Everybody knows Paula. Ask any of the approximately 1,000 attendees of NEA’s Education Support Professional (ESP) Conference in San Francisco about Paula Monroe and most everyone will know the name. Others will know the face.
In her 26 years with the Redlands Unified School District in California, Monroe has compiled an impressive record of local, state and national Association service. She is a staunch ESP advocate and path breaker who started her career as a paraprofessional before changing course to serve the district as a clerk-typist and then a secretary.
Throughout, she has held many elected positions with the California Teachers Association (CTA), and Redlands Education Support Professionals Association including as its president from 1999 to 2007. In 2000, Monroe was elected to the NEA board of directors and most recently completed a second term with NEA’s executive committee.
After decades of speaking at education and labor rallies, addressing the issues of NEA’s 500,000 ESP members and other educators, and facilitating meetings with Association members, business, media and government leaders, Monroe remains as active and popular as ever. At Friday’s conference banquet, Monroe added to her stature by being named the 2014 NEA ESP of the Year.
“The people I really want to acknowledge are the colleagues who crossed the stage with me tonight,” said Monroe, referring to the 31 other state ESPs of the Year who introduced themselves to the audience from the dais. “So many of you are really good friends of mine and I would have been thrilled if any of you had been selected.”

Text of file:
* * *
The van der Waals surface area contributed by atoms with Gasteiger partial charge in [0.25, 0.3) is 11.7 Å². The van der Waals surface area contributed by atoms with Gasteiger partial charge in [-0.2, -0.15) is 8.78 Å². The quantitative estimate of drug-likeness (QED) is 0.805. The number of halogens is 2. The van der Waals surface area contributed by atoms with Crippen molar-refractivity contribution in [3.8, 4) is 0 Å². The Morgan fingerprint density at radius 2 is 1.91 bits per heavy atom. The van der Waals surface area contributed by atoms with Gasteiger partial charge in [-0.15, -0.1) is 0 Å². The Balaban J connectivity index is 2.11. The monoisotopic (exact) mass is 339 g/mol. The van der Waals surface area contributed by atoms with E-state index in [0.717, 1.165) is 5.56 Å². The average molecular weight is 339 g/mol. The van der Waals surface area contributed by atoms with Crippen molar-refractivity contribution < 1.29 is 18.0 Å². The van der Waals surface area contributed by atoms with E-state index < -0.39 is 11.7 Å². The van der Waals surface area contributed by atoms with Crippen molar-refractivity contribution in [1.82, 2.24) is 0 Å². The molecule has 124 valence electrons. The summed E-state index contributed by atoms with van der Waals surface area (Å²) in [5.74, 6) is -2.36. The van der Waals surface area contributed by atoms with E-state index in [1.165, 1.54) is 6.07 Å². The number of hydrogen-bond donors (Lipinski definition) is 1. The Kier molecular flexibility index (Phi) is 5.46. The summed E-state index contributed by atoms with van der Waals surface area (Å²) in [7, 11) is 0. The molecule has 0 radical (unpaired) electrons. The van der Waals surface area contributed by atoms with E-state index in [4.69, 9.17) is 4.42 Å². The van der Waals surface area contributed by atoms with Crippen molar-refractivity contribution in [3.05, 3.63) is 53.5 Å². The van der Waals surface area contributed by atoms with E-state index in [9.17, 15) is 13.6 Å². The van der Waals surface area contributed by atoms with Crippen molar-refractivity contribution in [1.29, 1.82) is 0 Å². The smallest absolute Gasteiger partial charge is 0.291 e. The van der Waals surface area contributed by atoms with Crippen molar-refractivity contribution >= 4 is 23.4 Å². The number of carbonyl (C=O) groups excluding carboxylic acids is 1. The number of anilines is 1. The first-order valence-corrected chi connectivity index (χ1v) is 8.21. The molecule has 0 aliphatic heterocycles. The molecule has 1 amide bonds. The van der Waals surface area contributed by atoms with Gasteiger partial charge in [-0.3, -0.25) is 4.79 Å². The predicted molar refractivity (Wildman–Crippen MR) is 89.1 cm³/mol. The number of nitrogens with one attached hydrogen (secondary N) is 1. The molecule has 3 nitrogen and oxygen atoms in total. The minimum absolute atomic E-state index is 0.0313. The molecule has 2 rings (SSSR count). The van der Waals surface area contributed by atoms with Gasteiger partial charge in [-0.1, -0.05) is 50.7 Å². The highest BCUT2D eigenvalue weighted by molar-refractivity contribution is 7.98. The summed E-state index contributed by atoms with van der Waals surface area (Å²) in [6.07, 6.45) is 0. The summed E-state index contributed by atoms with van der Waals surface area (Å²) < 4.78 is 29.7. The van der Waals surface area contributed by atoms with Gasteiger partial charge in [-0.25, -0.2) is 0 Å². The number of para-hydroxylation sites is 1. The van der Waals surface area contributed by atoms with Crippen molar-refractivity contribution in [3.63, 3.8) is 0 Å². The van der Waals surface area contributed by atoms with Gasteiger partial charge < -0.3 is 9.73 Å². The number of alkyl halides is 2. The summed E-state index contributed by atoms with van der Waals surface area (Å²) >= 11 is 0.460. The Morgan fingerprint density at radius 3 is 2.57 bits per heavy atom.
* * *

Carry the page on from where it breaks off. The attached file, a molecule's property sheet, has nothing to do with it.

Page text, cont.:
In his introduction, NEA President Dennis Van Roekel praised Monroe for mentoring other ESPs and for her many volunteer activities with organizations such as the Girl Scouts of America and the Adopt-a-Family program.
“She has a passion for helping others, particularly her fellow educators,” said Van Roekel, who presented Monroe with a shining glass trophy award and a $10,000 check. “ESPs have never had a greater champion than Paula Monroe.”
NEA ESP Quality Department Director Roxanne Dove, who has known Monroe for almost 20 years, said she is “a dynamic, high performing leader who is always on the right side of the issues.”
Monroe is a founding member of the National Coalition of Classified Employees, which includes approximately 1 million classified school support employees.
Earlier in her career, Monroe campaigned for years to have ESPs admitted as full CTA members. In 2006, CTA changed its bylaws and included 5,000 ESPs as full members.
“That was a big thing to me,” an emotional Monroe said from the podium.
“Paula understood for ESPs to have a voice in CTA, there had to be a network of committed members who would be willing to work with teachers and CTA leadership as equals,” said CTA President Dean Vogel in his written nomination of Monroe for the award. “This is consistent with her personal values and that of the union.”
Reverence for Monroe is so prevalent among California members that CTA’s board of directors voted last March to name the state ESP of the Year award in her honor. Thus, when Monroe won the award last year, she received the Paula J. Monroe ESP of the Year Award.
“Paula has challenged the actions of agencies, CTA and NEA staff and elected officials for situations that do not convey support or respect for ESP contributions to public education,” said Vogel, who along with more than 75 CTA members witnessed a rare occasion in ESP history: a state ESP of the Year winning the national award on their home ground.
This year’s conference theme is “ESPs: Ensuring Student and School Success.” The conference is designed to help ESPs gain the skills they need to organize stronger locals, build strong internal and external relationships, and enhance their ability to influence student achievement. More than four out of 10 public school employees are school support staff, who NEA categorizes into nine K-12 job groups, plus one for higher education. The ESP of the Year award was approved by the NEA Representative Assembly in 1991. The first award was presented in 1992.